A historic tomahawk on display at Harvard University is now at the center of a conversation over who morally should own it.
The more than 150-year-old artifact once belonged to Ponca Chief and Native American Civil Rights Leader Standing Bear.
"All I'm doing is making a simple appeal to their morality," said Brett Chapman, a Tulsa attorney.
Bret Chapman is one of Standing Bear’s descendants and says the tomahawk should be returned to the Ponca Tribe.
Last month, Chapman wrote a letter to Harvard's Peabody Museum of Archaeology and Ethnology, where it's now on display.
We're in this time in our history where we're beginning this reconciliation with our own history, different viewpoints, different races, different cultures,” said Chapman. “This tomahawk is very important to Ponca culture and Ponca history."
Chapman says that history dates back to the late 1800s.
The Ponca tribe was forced from their native Nebraska to present-day Oklahoma, but after several members of his family died, Standing Bear left the reservation to go back north, defying the US Government - and was arrested.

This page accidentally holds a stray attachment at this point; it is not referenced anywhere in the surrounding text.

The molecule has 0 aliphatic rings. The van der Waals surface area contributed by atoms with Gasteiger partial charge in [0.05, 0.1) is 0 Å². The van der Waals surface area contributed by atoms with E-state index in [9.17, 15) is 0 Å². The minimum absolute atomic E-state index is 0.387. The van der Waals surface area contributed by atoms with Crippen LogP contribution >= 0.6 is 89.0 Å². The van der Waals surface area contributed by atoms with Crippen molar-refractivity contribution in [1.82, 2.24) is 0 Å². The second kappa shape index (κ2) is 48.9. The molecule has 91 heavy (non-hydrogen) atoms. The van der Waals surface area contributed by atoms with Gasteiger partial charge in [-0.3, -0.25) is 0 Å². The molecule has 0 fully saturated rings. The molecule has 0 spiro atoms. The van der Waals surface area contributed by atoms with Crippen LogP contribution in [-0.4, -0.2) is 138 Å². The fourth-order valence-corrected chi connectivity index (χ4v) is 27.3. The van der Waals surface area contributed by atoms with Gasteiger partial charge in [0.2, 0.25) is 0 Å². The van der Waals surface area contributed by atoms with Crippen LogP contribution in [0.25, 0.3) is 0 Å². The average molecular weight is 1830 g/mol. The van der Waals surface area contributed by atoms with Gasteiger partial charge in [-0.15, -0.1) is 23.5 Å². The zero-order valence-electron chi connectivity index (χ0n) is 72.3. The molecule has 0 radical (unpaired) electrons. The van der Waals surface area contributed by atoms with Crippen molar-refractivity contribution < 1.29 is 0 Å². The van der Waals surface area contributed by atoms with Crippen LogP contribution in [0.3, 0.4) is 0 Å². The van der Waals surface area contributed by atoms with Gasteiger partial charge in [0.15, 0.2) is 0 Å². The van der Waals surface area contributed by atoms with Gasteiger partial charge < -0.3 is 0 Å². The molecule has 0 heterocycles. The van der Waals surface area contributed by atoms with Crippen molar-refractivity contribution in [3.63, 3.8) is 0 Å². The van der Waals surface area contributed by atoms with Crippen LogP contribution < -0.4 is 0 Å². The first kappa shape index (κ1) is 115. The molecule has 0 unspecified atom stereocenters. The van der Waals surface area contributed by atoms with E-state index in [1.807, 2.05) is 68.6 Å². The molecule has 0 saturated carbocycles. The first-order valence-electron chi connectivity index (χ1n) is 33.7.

That arrest ultimately led to a landmark federal civil rights decision.
“When he won, he had these two attorneys that represented pro bono…Standing Bear is so grateful, he gifts both of them with tomahawks, a headdress," said Chapman.
One of the attorneys though eventually sold the tomahawk, which ended up at Harvard.
"They may have some legal right to it, but the moral right I don't think they have," said Chapman.
News on 6 reached out to Harvard for a comment, but have not heard back.
Chapman says though, he has had productive conversations with the University.
He's optimistic that both sides will come to an agreement